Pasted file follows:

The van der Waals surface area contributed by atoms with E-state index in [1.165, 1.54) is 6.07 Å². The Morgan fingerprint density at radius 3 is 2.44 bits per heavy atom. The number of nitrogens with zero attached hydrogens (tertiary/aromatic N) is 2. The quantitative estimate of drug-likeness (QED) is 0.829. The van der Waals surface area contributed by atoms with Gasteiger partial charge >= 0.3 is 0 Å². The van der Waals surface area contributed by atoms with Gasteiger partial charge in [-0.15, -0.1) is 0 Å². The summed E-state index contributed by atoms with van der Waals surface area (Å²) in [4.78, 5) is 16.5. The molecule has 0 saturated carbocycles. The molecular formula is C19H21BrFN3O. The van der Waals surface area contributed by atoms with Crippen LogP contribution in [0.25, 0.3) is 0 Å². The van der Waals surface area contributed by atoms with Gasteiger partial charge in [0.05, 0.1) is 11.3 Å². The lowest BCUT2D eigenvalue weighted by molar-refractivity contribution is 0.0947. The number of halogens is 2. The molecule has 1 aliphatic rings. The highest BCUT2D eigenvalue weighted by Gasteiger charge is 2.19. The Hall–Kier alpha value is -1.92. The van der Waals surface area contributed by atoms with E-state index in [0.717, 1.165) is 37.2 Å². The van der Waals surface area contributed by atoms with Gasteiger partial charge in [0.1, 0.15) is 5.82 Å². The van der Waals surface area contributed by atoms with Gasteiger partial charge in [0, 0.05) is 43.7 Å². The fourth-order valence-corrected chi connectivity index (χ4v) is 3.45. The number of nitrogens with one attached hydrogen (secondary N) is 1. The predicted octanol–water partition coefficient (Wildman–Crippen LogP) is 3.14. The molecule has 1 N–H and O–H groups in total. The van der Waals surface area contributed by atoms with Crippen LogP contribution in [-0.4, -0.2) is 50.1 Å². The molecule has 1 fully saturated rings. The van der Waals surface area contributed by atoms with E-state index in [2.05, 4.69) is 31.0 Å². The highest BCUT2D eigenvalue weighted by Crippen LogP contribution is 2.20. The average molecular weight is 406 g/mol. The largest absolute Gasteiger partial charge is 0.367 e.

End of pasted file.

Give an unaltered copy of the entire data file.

The van der Waals surface area contributed by atoms with E-state index in [1.165, 1.54) is 6.07 Å². The Morgan fingerprint density at radius 3 is 2.44 bits per heavy atom. The number of nitrogens with zero attached hydrogens (tertiary/aromatic N) is 2. The quantitative estimate of drug-likeness (QED) is 0.829. The van der Waals surface area contributed by atoms with Gasteiger partial charge >= 0.3 is 0 Å². The van der Waals surface area contributed by atoms with Gasteiger partial charge in [-0.15, -0.1) is 0 Å². The summed E-state index contributed by atoms with van der Waals surface area (Å²) in [4.78, 5) is 16.5. The molecule has 0 saturated carbocycles. The molecular formula is C19H21BrFN3O. The van der Waals surface area contributed by atoms with Crippen LogP contribution in [0.25, 0.3) is 0 Å². The van der Waals surface area contributed by atoms with Gasteiger partial charge in [0.05, 0.1) is 11.3 Å². The lowest BCUT2D eigenvalue weighted by molar-refractivity contribution is 0.0947. The number of halogens is 2. The molecule has 1 aliphatic rings. The highest BCUT2D eigenvalue weighted by Gasteiger charge is 2.19. The Hall–Kier alpha value is -1.92. The van der Waals surface area contributed by atoms with E-state index in [0.717, 1.165) is 37.2 Å². The van der Waals surface area contributed by atoms with Gasteiger partial charge in [0.1, 0.15) is 5.82 Å². The van der Waals surface area contributed by atoms with Gasteiger partial charge in [0, 0.05) is 43.7 Å². The fourth-order valence-corrected chi connectivity index (χ4v) is 3.45. The number of nitrogens with one attached hydrogen (secondary N) is 1. The predicted octanol–water partition coefficient (Wildman–Crippen LogP) is 3.14. The molecule has 1 N–H and O–H groups in total. The van der Waals surface area contributed by atoms with Crippen LogP contribution in [-0.4, -0.2) is 50.1 Å². The molecule has 1 fully saturated rings. The van der Waals surface area contributed by atoms with E-state index in [2.05, 4.69) is 31.0 Å². The highest BCUT2D eigenvalue weighted by Crippen LogP contribution is 2.20. The average molecular weight is 406 g/mol. The largest absolute Gasteiger partial charge is 0.367 e.